As Yellowstone River Oil Spill Cleanup Continues, Dead Animals Taken for Testing

from Wildlife Promise

Absorbent pads placed on oil along Yellowstone River (NWF's David Ellenberger)

Oil spill cleanup efforts continue along the Yellowstone River in Montana. But will they be effective?

ExxonMobil, the company behind the spill, insists that it is pulling out all the stops to mop up the 42,000 gallons of oil that spilled into the river in early July. Company president Gary Pruessing said on Wednesday that ExxonMobil has applied over 70,000 feet of boom and 3,000 absorbent pads to the spill site to absorb the oil, and that this is all being coordinated by 350 emergency personnel down at the river. Boom blocks the oil from certain areas; absorbent pads soak it up. This is pretty standard; BP did the same thing after their disaster, with some additional steps like skimming – surrounding the oil with skimming vessels so pumps can pull it from the water – and burning, where surface oil is towed away from the main slick and set alight to burn it off.

But while an oil spill in the Gulf of Mexico presents its own unique hurdles to cleanup efforts – it is the world’s ninth largest body of water, after all – the workers in Montana are dealing with something quite different. The Yellowstone waters are moving quickly: 5 to 7 mph, according to National Wildlife Federation senior scientist Doug Inkley. That has several effects. First, the rushing water is dispersing the oil far away from the spill site so that it is harder for the booms and pads to pick up. Second, steps like skimming and burning aren’t going to be effective because the wide dispersal of the oil means there aren’t any large quantities of crude on the water surface. And finally, the swollen, volatile waters from the flood make it difficult for boats to get out on the river to assess the condition, which hampers efficient cleanup.

“This is a time of peak water flow in the Yellowstone River because its water supply is water from snow runoff, which is occurring at maximum rates now given that it’s July,” Inkley explained. “And if there is any rough water whatsoever, [the booms and pads] are essentially ineffective. They’re not going to get that oil back.”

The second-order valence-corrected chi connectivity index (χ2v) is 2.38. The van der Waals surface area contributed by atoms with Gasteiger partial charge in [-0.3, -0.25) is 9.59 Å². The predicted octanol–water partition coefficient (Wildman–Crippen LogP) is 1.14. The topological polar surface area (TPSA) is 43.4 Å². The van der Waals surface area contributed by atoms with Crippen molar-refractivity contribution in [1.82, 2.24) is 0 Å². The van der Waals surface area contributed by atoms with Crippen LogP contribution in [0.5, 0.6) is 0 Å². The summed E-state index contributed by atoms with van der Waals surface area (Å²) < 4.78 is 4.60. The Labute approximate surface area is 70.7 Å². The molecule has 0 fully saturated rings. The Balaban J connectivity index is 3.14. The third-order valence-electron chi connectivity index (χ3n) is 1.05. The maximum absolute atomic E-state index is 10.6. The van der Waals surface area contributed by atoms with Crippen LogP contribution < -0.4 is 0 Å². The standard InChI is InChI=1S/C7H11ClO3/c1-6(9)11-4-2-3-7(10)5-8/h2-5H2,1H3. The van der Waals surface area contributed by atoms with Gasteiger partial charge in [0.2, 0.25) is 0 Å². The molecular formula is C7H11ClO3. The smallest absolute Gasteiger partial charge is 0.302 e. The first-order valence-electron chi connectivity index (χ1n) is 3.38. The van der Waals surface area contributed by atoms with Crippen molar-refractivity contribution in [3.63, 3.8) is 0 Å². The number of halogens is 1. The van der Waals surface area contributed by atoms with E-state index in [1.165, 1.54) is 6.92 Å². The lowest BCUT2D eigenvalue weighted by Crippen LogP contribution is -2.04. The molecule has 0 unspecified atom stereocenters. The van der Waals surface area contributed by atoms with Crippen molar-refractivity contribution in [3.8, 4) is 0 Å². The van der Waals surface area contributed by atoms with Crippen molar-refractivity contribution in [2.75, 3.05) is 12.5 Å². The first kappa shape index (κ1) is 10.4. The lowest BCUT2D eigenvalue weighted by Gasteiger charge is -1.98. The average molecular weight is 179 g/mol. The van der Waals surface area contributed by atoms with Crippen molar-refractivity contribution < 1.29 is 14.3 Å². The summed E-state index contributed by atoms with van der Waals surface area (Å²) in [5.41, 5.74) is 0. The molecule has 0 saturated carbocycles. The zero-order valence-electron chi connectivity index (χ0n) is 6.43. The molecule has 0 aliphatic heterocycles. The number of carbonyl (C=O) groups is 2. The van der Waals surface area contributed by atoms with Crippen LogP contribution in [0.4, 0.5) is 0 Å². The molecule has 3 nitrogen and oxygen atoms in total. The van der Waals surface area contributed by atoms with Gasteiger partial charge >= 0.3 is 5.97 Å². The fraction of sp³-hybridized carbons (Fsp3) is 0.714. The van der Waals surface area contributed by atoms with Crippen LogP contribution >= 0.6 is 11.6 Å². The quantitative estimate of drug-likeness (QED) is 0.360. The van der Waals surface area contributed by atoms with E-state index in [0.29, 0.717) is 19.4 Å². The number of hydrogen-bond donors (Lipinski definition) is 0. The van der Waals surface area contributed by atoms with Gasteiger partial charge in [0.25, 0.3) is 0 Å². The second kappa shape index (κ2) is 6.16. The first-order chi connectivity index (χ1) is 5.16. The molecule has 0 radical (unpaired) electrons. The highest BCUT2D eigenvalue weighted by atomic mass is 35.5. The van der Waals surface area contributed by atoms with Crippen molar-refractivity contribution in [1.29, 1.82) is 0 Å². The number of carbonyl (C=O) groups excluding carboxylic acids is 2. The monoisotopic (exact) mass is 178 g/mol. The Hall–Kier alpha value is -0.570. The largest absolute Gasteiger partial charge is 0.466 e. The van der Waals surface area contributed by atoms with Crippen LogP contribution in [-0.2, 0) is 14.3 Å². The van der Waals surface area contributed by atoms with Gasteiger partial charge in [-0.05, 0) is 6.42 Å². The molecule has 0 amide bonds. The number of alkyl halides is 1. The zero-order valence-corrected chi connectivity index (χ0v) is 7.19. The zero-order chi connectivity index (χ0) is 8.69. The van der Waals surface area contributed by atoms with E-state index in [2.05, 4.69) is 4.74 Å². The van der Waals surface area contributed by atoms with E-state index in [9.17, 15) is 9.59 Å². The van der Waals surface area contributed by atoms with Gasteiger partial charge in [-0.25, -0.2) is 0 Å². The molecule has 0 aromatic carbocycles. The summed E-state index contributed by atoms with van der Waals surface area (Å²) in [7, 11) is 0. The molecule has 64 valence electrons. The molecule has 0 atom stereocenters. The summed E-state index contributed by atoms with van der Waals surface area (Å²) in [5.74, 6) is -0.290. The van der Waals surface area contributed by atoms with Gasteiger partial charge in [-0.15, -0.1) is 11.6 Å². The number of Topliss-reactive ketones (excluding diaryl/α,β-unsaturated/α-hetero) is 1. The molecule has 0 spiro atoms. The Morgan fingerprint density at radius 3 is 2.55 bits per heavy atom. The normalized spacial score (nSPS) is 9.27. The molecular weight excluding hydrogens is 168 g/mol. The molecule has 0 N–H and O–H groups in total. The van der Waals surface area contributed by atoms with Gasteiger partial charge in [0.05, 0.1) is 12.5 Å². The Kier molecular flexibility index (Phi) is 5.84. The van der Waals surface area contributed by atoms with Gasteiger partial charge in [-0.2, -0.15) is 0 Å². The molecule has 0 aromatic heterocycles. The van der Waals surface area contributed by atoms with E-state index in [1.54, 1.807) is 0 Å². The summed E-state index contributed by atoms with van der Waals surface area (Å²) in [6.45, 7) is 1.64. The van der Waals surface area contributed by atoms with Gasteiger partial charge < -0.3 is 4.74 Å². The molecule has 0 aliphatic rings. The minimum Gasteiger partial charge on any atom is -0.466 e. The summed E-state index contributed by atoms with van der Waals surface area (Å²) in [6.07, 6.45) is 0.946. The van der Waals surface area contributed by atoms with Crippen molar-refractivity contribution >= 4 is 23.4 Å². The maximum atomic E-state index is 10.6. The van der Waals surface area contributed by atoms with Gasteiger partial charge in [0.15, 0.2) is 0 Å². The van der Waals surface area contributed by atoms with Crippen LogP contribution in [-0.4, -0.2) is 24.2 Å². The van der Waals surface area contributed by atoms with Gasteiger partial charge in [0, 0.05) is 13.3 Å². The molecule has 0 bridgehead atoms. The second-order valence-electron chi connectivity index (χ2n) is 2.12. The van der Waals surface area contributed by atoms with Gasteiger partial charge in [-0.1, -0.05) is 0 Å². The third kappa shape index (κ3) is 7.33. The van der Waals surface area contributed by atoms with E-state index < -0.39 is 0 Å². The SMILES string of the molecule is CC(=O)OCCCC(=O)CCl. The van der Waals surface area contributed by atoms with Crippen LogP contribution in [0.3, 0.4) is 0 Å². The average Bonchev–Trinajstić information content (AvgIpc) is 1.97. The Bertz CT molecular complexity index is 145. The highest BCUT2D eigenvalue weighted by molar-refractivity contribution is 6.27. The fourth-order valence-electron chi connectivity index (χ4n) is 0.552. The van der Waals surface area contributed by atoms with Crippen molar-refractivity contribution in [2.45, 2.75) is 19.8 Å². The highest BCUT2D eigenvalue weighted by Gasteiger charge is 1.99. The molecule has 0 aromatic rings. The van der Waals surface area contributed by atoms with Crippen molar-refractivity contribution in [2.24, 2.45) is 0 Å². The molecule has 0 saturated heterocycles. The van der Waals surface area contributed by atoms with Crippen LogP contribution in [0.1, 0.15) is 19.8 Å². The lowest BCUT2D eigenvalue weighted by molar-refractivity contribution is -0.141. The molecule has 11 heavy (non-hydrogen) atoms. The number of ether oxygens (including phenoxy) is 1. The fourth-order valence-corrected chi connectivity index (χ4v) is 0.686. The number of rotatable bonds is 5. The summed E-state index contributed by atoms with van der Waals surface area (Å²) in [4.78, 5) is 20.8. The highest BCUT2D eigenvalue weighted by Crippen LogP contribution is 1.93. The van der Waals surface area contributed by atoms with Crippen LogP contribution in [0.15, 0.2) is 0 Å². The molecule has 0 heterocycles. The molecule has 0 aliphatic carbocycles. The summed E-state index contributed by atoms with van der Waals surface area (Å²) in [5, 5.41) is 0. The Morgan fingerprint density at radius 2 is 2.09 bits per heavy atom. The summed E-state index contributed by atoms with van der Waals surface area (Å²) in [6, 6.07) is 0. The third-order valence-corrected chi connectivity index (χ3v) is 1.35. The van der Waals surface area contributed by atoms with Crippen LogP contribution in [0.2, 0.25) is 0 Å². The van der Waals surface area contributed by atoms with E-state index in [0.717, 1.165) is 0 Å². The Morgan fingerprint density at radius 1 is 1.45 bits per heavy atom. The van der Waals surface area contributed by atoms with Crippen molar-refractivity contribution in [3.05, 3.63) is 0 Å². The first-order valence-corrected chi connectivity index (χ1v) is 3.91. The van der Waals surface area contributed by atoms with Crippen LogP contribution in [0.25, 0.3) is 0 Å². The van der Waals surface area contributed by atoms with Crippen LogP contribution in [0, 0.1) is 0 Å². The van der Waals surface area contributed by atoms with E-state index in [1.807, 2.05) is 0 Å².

Oil near a tree felled by a beaver (NWF's David Ellenberger)

The National Wildlife Federation’s David Ellenberger toured an affected ranch along the Yellowstone River on Saturday. He found absorbent pads placed haphazardly in oiled areas – some oiled areas were covered with pads, others had none. In the shallow water left behind by the Yellowstone’s receding floodwaters, he saw hundreds of dead worms.

David also reported plenty of evidence that wildlife are still visiting oiled areas, like fresh deer tracks in the mud. Other areas with signs of wildlife activity, like this tree taken down by beavers, now smell strongly of petrochemicals.

Another rancher found several dead wildlife on his property, including a garter snake, a hawk, and a deer (you can see a not-so-pleasant picture of the remains here). While there were no visible signs of oil, International Bird Rescue personnel collected the remains to test them for any evidence of oil contamination.

The National Wildlife Federation will continue watching for wildlife impacts in the days and weeks ahead. And on Capitol Hill, we’ll be watching the House Transportation & Infrastructure Committee’s hearing on pipeline safety coming up on Thursday.